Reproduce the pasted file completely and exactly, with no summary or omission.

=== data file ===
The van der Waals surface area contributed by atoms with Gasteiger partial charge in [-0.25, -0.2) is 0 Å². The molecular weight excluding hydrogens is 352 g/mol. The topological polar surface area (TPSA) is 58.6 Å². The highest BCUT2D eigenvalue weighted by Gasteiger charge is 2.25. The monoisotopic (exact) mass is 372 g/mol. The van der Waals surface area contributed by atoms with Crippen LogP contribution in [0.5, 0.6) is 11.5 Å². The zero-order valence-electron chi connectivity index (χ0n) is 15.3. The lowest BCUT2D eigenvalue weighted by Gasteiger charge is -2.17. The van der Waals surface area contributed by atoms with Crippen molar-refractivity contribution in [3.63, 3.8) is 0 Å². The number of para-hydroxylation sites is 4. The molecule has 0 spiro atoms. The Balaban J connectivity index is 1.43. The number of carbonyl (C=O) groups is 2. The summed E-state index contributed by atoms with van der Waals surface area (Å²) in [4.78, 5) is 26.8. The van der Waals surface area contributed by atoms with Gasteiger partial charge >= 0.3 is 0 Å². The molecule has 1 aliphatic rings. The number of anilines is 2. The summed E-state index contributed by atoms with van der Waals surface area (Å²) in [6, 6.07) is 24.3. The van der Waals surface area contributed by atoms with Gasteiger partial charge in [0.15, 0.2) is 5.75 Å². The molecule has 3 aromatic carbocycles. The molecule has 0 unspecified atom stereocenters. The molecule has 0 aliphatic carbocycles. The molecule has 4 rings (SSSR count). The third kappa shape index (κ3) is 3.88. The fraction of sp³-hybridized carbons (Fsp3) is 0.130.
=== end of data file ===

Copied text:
The van der Waals surface area contributed by atoms with Gasteiger partial charge in [-0.25, -0.2) is 0 Å². The molecular weight excluding hydrogens is 352 g/mol. The topological polar surface area (TPSA) is 58.6 Å². The highest BCUT2D eigenvalue weighted by Gasteiger charge is 2.25. The monoisotopic (exact) mass is 372 g/mol. The van der Waals surface area contributed by atoms with Crippen LogP contribution in [0.5, 0.6) is 11.5 Å². The zero-order valence-electron chi connectivity index (χ0n) is 15.3. The lowest BCUT2D eigenvalue weighted by Gasteiger charge is -2.17. The van der Waals surface area contributed by atoms with Crippen molar-refractivity contribution in [3.63, 3.8) is 0 Å². The number of para-hydroxylation sites is 4. The molecule has 0 spiro atoms. The Balaban J connectivity index is 1.43. The number of carbonyl (C=O) groups is 2. The summed E-state index contributed by atoms with van der Waals surface area (Å²) in [4.78, 5) is 26.8. The van der Waals surface area contributed by atoms with Gasteiger partial charge >= 0.3 is 0 Å². The molecule has 1 aliphatic rings. The number of anilines is 2. The summed E-state index contributed by atoms with van der Waals surface area (Å²) in [6, 6.07) is 24.3. The van der Waals surface area contributed by atoms with Gasteiger partial charge in [0.15, 0.2) is 5.75 Å². The molecule has 3 aromatic carbocycles. The molecule has 0 unspecified atom stereocenters. The molecule has 0 aliphatic carbocycles. The molecule has 4 rings (SSSR count). The third kappa shape index (κ3) is 3.88. The fraction of sp³-hybridized carbons (Fsp3) is 0.130.